1
The Evolution of Cooperative Threat Reduction

This chapter summarizes the evolution of cooperative threat reduction activities, beginning with the programs established to respond to the collapse of the Soviet Union through today’s broad range of U.S. government and international threat reduction efforts (see Appendix E). Just as programs evolved over time, so did the terminology used to refer to those programs. As explained in “A Note on Terminology,” this report has adopted the following terms to refer to various programs: programs exclusive to the Department of Defense Cooperative Threat Reduction program are referred to as DOD CTR; the broader set of threat reduction programs that encompasses departments and agencies across the U.S. government are referred to as USG CTR; the entire set of programs to this point is referred to as CTR 1.0; and the committee’s concept of a future global security engagement program is referred to as CTR 2.0.

DOD CTR has played a central nonproliferation role since 1992, and successfully addressed a myriad of disarmament, dismantlement, and engagement challenges that emerged throughout the 1990s. Senator Sam Nunn and Senator Richard Lugar formally established the program in late 1991, but a history of limited and selective types of interactions between the United States and Soviet Union helped make it possible for the two countries to embark on such a groundbreaking effort. U.S.-Soviet Space Cooperation and the Joint Verification Experiments are two such examples.

A 1985 report by the Congressional Office of Technology Assessment (OTA) looked at the congressional debate on whether to revive the U.S.-Soviet space cooperation that had begun in the 1970s and was allowed to lapse in 1982.1 Several issues were considered, including scientific and practical benefits

1

U.S. Office of Technical Assessment. 1985. U.S.-Soviet Cooperation in Space: A Technical Assessment. 1-3 pp. Availiable as of March 2009 at http://govinfo.library.unt.edu/ota/Ota_4/DATA/1985/8533.PDF.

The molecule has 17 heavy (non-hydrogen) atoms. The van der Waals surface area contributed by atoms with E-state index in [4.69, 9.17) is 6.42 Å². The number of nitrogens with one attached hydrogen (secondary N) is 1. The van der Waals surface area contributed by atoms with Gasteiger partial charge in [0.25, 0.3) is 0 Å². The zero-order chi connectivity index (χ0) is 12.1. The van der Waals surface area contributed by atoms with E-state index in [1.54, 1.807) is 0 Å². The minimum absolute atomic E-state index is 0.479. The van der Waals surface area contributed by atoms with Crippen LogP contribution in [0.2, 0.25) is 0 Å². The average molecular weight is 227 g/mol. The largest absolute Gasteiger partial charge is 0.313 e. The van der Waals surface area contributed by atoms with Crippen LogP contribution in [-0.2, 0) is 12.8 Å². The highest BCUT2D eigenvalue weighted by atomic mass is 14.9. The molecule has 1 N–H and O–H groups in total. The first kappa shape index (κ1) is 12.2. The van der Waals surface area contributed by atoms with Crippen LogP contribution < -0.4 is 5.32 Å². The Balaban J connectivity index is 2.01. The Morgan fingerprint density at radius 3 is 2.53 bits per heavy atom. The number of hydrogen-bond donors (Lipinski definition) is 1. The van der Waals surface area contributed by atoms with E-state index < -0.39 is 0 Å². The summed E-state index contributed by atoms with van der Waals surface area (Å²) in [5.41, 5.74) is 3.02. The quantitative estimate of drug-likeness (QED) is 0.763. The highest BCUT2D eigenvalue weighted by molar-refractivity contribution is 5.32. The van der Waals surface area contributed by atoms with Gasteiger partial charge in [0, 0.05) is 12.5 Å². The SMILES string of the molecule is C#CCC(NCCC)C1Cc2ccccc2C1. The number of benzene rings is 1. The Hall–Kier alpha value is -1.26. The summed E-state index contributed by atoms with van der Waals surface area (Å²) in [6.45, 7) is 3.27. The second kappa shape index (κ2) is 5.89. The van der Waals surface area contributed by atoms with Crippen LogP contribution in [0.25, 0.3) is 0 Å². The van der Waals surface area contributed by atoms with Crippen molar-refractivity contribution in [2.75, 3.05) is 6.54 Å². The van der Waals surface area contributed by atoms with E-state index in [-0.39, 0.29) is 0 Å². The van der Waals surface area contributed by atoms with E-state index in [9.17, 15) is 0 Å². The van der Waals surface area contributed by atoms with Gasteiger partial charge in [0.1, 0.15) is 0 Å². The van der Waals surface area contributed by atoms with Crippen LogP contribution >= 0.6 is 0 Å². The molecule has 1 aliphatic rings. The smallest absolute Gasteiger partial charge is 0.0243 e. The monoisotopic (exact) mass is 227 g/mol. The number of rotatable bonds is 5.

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1 The Evolution of Cooperative Threat Reduction This chapter summarizes the evolution of cooperative threat reduction activities, beginning with the programs established to respond to the collapse of the Soviet Union through today’s broad range of U.S. government and interna - tional threat reduction efforts (see Appendix E). Just as programs evolved over time, so did the terminology used to refer to those programs. As explained in “A Note on Terminology,” this report has adopted the following terms to refer to various programs: programs exclusive to the Department of Defense Coop - erative Threat Reduction program are referred to as DOD CTR; the broader set of threat reduction programs that encompasses departments and agencies across the U.S. government are referred to as USG CTR; the entire set of pro- grams to this point is referred to as CTR .0; and the committee’s concept of a future global security engagement program is referred to as CTR .0. DOD CTR has played a central nonproliferation role since 1992, and suc- cessfully addressed a myriad of disarmament, dismantlement, and engagement challenges that emerged throughout the 1990s. Senator Sam Nunn and Sena - tor Richard Lugar formally established the program in late 1991, but a history of limited and selective types of interactions between the United States and Soviet Union helped make it possible for the two countries to embark on such a groundbreaking effort. U.S.-Soviet Space Cooperation and the Joint Verifica - tion Experiments are two such examples. A 1985 report by the Congressional Office of Technology Assessment (OTA) looked at the congressional debate on whether to revive the U.S.-Soviet space cooperation that had begun in the 1970s and was allowed to lapse in 1982.1 Several issues were considered, including scientific and practical benefits 1 U.S. Office of Technical Assessment. 1985. U.S.-Soiet Cooperation in Space: A Technical Assessment. 1-3 pp. Availiable as of March 2009 at http://govinfo.library.unt.edu/ota/Ota_4/ DATA/1985/8533.PDF.